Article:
Policyholder Surplus and Reserves
Policyholder surplus (a.k.a. policyowner surplus) is the excess of admitted assets over liabilities, which is a primary indicator of the insurer's financial strength, and is listed in the equity section of the balance sheet. Reserves are the major liability of insurance companies, funds that are set aside for a specific purpose, to pay future policy benefits and are treated as debts of the insurers to the policyholders. Policyholder surplus can be used to pay claims if reserves prove to be insufficient. Thus, policyholder surplus serves as a cushion that can help prevent insolvency of the insurer.
Statutory Accounting Differences between P&L Insurers and Life Insurers
There are also some differences between the statutory accounting of property and liability insurers (P&L insurers) and life insurers.
Property and Liability Insurers
Under statutory accounting, the premiums received by an insurance company cannot be counted as income until the premium is actually earned, i.e., the policy period corresponding to the premium has elapsed. Because some claims are expected to be filed with the insurance company, the premiums received for the period will be reduced by the amount of losses and related expenses. Until the premiums are earned, the money must be held in an unearned premium reserve as a deferred income account, which is treated as a liability.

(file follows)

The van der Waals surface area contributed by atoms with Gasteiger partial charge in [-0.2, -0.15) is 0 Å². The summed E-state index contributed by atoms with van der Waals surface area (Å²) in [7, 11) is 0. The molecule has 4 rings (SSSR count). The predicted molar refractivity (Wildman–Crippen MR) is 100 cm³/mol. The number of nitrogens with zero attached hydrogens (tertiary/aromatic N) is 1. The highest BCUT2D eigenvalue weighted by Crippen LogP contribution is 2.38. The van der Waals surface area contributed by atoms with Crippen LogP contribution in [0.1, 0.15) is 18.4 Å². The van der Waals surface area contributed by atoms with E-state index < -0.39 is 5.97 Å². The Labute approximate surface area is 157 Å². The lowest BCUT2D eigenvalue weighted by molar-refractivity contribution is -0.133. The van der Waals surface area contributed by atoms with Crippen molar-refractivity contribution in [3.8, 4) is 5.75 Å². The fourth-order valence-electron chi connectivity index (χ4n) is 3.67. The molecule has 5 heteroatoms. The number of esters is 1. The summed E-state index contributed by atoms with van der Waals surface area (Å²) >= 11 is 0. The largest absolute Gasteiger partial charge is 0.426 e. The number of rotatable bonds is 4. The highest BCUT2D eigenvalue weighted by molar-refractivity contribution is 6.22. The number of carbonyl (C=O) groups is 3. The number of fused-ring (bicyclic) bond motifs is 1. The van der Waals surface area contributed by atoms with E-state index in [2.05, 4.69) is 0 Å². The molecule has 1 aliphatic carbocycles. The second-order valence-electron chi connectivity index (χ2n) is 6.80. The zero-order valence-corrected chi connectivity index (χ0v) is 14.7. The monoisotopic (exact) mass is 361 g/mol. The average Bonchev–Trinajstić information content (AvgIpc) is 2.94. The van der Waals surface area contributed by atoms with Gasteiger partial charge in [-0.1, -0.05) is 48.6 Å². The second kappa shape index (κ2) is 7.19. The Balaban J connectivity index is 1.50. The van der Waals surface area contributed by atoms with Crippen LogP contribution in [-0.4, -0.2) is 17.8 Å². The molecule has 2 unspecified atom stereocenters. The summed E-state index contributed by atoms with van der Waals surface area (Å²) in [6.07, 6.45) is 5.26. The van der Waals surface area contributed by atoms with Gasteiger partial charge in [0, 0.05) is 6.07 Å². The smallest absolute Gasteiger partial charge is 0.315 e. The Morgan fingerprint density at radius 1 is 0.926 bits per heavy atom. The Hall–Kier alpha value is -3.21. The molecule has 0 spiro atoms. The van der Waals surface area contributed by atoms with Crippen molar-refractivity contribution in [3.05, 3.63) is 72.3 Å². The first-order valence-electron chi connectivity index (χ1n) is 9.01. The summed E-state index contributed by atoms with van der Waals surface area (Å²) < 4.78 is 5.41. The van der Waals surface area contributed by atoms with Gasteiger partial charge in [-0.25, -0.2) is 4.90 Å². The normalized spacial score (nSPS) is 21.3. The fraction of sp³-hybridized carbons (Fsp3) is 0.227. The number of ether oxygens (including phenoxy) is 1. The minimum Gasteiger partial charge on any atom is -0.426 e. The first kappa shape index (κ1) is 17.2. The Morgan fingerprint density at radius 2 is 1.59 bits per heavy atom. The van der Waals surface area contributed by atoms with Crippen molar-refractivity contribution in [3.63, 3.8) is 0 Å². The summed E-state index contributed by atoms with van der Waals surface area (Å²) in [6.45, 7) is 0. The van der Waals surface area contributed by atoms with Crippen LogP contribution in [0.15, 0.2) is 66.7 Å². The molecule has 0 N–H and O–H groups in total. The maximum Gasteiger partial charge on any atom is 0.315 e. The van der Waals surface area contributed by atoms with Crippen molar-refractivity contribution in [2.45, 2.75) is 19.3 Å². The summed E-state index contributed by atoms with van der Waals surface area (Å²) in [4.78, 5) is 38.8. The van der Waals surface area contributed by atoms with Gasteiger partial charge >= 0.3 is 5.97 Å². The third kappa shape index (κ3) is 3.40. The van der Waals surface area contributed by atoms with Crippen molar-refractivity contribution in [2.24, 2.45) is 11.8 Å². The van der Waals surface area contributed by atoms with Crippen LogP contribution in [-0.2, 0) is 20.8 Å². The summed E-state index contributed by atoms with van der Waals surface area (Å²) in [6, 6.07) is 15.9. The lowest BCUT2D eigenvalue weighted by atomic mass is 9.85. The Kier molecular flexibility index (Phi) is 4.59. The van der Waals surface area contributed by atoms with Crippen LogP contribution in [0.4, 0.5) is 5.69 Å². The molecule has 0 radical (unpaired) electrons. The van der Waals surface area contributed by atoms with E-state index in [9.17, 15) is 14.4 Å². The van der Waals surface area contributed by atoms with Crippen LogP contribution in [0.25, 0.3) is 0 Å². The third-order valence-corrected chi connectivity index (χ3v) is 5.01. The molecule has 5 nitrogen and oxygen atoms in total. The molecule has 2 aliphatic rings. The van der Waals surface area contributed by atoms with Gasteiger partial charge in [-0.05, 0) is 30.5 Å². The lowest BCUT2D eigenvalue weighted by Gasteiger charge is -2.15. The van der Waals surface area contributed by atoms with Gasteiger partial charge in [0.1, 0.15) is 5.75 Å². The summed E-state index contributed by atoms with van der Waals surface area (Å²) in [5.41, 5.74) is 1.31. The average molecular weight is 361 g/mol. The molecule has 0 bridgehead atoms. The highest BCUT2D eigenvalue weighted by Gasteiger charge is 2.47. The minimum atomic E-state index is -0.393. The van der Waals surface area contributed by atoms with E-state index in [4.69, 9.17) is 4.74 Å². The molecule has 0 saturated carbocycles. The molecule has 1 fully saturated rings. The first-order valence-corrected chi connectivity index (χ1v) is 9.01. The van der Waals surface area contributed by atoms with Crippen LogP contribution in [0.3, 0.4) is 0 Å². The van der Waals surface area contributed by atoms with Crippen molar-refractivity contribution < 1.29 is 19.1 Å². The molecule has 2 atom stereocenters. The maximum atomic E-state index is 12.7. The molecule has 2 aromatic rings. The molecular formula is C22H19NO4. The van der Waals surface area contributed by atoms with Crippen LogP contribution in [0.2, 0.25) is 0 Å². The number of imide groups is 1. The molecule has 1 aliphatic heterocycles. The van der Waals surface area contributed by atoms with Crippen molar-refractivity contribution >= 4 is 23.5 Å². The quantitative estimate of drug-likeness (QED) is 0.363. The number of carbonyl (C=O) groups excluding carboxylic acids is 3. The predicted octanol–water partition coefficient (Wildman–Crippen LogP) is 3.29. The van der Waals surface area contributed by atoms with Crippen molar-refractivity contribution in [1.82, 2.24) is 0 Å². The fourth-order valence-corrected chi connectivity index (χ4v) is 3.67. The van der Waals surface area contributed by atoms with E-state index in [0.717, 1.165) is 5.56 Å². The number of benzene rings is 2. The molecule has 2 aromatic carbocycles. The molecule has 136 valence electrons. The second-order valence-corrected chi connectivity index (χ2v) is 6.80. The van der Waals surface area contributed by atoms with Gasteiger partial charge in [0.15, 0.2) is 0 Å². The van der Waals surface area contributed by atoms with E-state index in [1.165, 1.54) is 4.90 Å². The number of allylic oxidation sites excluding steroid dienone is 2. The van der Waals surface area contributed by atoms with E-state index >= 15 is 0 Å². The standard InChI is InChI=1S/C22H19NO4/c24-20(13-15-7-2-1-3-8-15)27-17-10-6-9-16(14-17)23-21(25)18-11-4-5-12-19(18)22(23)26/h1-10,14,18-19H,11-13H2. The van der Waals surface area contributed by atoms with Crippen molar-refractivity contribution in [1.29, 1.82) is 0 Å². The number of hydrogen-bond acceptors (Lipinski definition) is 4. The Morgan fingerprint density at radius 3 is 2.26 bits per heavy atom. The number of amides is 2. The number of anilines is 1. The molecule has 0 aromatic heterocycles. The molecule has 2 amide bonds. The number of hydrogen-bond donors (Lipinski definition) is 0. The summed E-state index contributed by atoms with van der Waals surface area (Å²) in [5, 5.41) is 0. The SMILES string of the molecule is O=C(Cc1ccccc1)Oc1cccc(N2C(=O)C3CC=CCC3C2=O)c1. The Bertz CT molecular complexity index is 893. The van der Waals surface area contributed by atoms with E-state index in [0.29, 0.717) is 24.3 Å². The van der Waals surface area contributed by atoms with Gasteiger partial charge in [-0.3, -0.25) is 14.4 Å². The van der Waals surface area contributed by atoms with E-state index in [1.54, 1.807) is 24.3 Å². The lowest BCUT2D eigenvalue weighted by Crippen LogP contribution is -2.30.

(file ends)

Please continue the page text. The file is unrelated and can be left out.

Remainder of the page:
Generally, the unearned premium reserve is usually calculated by a formula that accounts for the time distribution of the received premiums, so that as the time elapses, a portion of the unearned premium reserve represented by the elapsed time becomes earned premium. So, for instance, if an insurance company received $100,000 per month, every month for the year, then by year-end, $600,000 will remain in the unearned premium reserve while the remaining $600,000 will be treated as earned premium. This is warranted by the fact that an annual policy in which premiums are paid in January will shortly expire by year-end, so that premium amount can be treated as earned premium, while premiums paid in December will still have almost a year left in the policy, so most of that will be unearned premium. Hence, the average policy term remaining on all the annual policies issued for that year is 6 months, with 6 months left to run.